Our final project, The Exquisite Corpse, is a collaborative sculpting virtual experience, where the players are embodying the avatars of sculptors which are portrayed by ourselves, Sofía and Itay. So the first thing we needed to do was to get a 3D scan of us. For this, we use a structure sensor and the program ItSeez3D.
We tried several times but the scans were far from perfect, so we decided to work on the best one we had of each and then fix texture errors later. Itay’s scan came out decent enough, but Sofia’s was not very good, we decide to use another scan of Sofia’s where she was using all black clothes, but that meant we would have to work more on the textures so both scans were wearing the same attire: jeans and a white shirt.
Itay’s original scan:
Sofia’s scan attempt:
The process of fixing the scans was this: First, the .obj file was first resized in Maya, because the first .obj that is downloaded from ItSeez3D is very small and usually comes slighting down. After being resized we used Wrap3 to morph the scans to a base model, so the polygons get fixed and we can emend some volume errors.
This is how the polygons looked before the wrapping in wrap3:
And this is the process of wrap3, where there is pipeline system to adjust the scan to the base model mesh. The result is a cleaner scan made out of organized polygons.
After the wrapping process, you also get a cleaner texture file, which is what we need to fixed the details and actually know what part of the body we were working on.
This is the raw texture that comes with the .obj file downloaded from ItSeez3D:
And this is how Wrap3 process it:
Even though is more organized, there a lot of parts that are missing info or are super messy, so some serious photoshop had to be done to solved this. Here you can see the process of fixing the textures of Itay’s and Sofia’s scan.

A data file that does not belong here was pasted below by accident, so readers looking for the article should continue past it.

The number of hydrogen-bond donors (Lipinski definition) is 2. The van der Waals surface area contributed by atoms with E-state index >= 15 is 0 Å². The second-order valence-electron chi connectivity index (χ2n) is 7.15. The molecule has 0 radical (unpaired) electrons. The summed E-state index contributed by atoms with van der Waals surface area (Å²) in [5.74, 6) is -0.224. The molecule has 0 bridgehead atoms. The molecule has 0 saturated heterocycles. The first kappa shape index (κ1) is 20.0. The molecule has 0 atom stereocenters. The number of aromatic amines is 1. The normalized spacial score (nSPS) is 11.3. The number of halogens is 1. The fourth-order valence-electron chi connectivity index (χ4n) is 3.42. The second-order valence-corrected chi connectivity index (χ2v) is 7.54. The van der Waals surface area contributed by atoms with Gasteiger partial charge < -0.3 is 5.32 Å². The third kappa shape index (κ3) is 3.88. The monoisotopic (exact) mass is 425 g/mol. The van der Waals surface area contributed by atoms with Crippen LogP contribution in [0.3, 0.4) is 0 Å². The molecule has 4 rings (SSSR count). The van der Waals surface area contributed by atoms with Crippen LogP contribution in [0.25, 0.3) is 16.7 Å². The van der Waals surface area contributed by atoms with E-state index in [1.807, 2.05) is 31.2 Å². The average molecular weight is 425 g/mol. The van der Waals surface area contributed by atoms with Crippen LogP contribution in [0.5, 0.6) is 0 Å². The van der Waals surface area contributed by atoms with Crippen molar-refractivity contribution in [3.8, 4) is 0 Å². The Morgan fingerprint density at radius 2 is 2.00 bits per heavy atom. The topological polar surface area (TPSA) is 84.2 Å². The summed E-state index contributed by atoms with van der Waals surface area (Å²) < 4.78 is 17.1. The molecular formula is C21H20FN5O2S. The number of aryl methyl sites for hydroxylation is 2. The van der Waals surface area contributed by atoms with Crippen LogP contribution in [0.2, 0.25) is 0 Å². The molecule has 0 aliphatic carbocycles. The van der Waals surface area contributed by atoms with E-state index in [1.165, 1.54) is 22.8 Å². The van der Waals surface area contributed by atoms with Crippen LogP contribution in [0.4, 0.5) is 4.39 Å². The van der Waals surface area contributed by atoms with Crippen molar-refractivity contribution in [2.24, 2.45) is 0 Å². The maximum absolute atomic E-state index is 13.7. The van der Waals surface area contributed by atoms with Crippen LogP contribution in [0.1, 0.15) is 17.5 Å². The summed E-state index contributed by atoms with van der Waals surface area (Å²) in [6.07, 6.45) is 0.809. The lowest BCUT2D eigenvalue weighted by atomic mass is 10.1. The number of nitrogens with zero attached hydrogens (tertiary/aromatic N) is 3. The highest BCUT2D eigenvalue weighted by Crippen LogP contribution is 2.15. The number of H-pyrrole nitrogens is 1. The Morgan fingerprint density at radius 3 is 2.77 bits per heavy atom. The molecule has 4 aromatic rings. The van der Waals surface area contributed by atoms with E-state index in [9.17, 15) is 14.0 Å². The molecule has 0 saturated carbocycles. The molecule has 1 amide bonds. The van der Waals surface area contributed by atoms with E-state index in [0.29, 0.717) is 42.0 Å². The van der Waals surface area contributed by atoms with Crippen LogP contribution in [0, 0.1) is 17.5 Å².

After getting the textures fixed, we added to our avatars boots and an apron to look more like a sculptor.
After having our avatars ready, we rigged them in mixamo so we could have an skeletal mesh associated to our .obj, so that our .fbx file would come into the game, and we could map it’s rigged skeleton to the VR Inverse Kinematic script.
But first, now that we have our avatars ready and rigged we place them in the 3D environment. For now we have a basic version of what we designed for the environment.
This is the design we are aiming for. We don’t have the sculptures made from body-parts yet, but we have a pedestal in the middle, the decorative sculptures in the back, and the mirrors:
We still need to create some human sculptures to set into the environment. We are missing some other objects, like unfinished sculpture, sculpting tools, and some object-trouvée to give it a more surreal and dadaist look to the scene. We planned to create a big sand clock also on the back wall.
But we have a basic environment were we could try ourfirst thing we did was try the VR Inverse Kinematic to see if we could have a first person perspective for our avatars. It is working, but we need to still fix some offset and some movement range, so the movement looks natural.
Once we have that going, we tried to instantiate objects by colliding with something. We first had just a cube that when it collided with the players hand, it instantiated more cubes. Once this was working, we added box colliders and rigid bodies to each part of the avatar body, and tagged it so we could have a script that recognized with which part the player’s controller is colliding and according to that, instantiate a body part. So if the player’s controller collided with a head, then a head is instantiated. Here is a video of how this is working: